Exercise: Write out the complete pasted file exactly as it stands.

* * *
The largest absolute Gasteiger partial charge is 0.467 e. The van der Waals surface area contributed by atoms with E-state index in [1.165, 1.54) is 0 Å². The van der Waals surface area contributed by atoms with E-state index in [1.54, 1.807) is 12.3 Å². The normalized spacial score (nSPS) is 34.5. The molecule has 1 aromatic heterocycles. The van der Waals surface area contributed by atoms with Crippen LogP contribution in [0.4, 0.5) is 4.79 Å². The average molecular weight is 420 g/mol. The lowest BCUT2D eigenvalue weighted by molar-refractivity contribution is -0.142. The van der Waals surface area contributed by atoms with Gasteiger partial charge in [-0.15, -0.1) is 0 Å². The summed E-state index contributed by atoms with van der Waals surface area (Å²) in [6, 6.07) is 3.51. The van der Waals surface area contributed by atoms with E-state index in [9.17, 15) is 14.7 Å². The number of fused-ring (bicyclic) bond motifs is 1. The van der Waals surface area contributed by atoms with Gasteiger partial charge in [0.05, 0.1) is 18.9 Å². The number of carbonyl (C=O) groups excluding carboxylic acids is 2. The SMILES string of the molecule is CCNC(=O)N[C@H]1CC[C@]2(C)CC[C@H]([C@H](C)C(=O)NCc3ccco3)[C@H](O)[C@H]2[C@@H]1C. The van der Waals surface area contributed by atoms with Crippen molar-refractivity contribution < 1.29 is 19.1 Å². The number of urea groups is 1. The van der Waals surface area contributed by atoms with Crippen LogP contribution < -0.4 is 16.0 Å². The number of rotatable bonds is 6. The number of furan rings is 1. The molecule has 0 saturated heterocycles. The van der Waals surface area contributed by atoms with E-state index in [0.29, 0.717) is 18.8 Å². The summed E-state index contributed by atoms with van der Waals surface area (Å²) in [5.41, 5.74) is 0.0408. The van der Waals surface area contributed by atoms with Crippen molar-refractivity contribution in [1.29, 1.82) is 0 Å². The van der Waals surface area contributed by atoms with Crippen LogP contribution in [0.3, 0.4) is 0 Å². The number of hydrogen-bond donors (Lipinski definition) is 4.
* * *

The largest absolute Gasteiger partial charge is 0.467 e. The van der Waals surface area contributed by atoms with E-state index in [1.165, 1.54) is 0 Å². The van der Waals surface area contributed by atoms with E-state index in [1.54, 1.807) is 12.3 Å². The normalized spacial score (nSPS) is 34.5. The molecule has 1 aromatic heterocycles. The van der Waals surface area contributed by atoms with Crippen LogP contribution in [0.4, 0.5) is 4.79 Å². The average molecular weight is 420 g/mol. The lowest BCUT2D eigenvalue weighted by molar-refractivity contribution is -0.142. The van der Waals surface area contributed by atoms with Gasteiger partial charge in [-0.15, -0.1) is 0 Å². The summed E-state index contributed by atoms with van der Waals surface area (Å²) in [6, 6.07) is 3.51. The van der Waals surface area contributed by atoms with E-state index in [9.17, 15) is 14.7 Å². The number of fused-ring (bicyclic) bond motifs is 1. The van der Waals surface area contributed by atoms with Gasteiger partial charge in [0.05, 0.1) is 18.9 Å². The number of carbonyl (C=O) groups excluding carboxylic acids is 2. The SMILES string of the molecule is CCNC(=O)N[C@H]1CC[C@]2(C)CC[C@H]([C@H](C)C(=O)NCc3ccco3)[C@H](O)[C@H]2[C@@H]1C. The van der Waals surface area contributed by atoms with Crippen molar-refractivity contribution < 1.29 is 19.1 Å². The number of urea groups is 1. The van der Waals surface area contributed by atoms with Crippen LogP contribution < -0.4 is 16.0 Å². The number of rotatable bonds is 6. The number of furan rings is 1. The molecule has 0 saturated heterocycles. The van der Waals surface area contributed by atoms with E-state index in [0.29, 0.717) is 18.8 Å². The summed E-state index contributed by atoms with van der Waals surface area (Å²) in [5.41, 5.74) is 0.0408. The van der Waals surface area contributed by atoms with Crippen molar-refractivity contribution in [1.29, 1.82) is 0 Å². The van der Waals surface area contributed by atoms with Crippen LogP contribution in [0.3, 0.4) is 0 Å². The number of hydrogen-bond donors (Lipinski definition) is 4.